Published in Free Malaysia Today 10 November 2016
KUALA LUMPUR: Inequality among Malaysians will worsen if the scope of privileges for Bumiputeras continue to be widened under Article 153 of the Federal Constitution, the Institute for Democracy and Economic Affairs (IDEAS) has warned.
The think tank’s Manager for External Relations, Azrul Mohd Khalib, cautioned against misinterpreting these privileges as rights.
Article 153, which has long been considered a sensitive issue, states that the Yang di-Pertuan Agong is responsible for safeguarding the special position of the Malays and natives of Sabah and Sarawak and the legitimate interests of other communities
“The privileges, such as university quotas or housing discounts, were never meant to be permanent,” Azrul told FMT. “These are temporary measures to assist the Bumiputera community and are specific to certain areas.”
He noted that the government had been adding to these privileges through the years and that these had come to be interpreted as entitlements or rights.
“It is important to note that nowhere in Malaysia’s Constitution is there a reference to the term ‘Malay rights,’” he said.
“Article 153 only indicates the special position of the Malays and there is also no mention of the term ‘Bumiputera’ in the document.”
“Article 153 also protects the rights of the non-Malays,” he said. “It protects them against discrimination.”
He said opportunities for non-Malays could not be denied just because there were quotas for Bumiputeras.
“For example, Parliament cannot restrict any business or trade solely to Bumiputeras, civil servants must be treated impartially regardless of race and laws reserving quotas for trade licences cannot deprive any person already holding a licence of any right to renew his licence.”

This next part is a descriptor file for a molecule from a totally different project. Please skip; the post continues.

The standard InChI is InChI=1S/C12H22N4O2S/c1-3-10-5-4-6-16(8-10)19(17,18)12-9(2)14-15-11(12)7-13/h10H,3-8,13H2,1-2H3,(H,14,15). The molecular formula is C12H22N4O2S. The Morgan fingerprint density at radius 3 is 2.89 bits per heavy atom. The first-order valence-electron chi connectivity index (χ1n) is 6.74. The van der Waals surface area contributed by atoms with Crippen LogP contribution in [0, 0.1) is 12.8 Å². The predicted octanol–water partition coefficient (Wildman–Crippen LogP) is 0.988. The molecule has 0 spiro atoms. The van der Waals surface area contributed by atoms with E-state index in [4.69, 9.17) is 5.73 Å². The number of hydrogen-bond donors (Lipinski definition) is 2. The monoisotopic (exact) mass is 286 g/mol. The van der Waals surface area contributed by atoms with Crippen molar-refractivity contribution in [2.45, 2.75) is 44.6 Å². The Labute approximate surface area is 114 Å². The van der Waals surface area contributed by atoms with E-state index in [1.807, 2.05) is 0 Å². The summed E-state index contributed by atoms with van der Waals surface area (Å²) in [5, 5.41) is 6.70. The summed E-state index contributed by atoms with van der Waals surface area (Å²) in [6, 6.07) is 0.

He noted that right-wing Malay groups would often cite the constitutional role of the King to discourage or prevent discussion or questioning of excesses in the granting of privileges to Bumiputeras.
Hence, he said, affirmative action policies which did not serve their purpose or were open to exploitation were allowed to continue.
“Affirmative action policies must be needs-based and not race-based,” he said. “Why should someone get a discount for buying a RM5 million house? Why do we need Bumiputera-only universities and boarding schools?
“Because we cannot question Article 153, its scope is continuously being expanded according to political expediency.”
Azrul said the New Economic Policy, while appearing to put Article 153 into operation to increase coverage of social equity and reduce economic inequalities, had in reality enabled the Malay political elite to control large segments of the Malaysian economy.
“Though it has generally been a successful policy, it has created new class gaps which will fester for generations to come,” he added.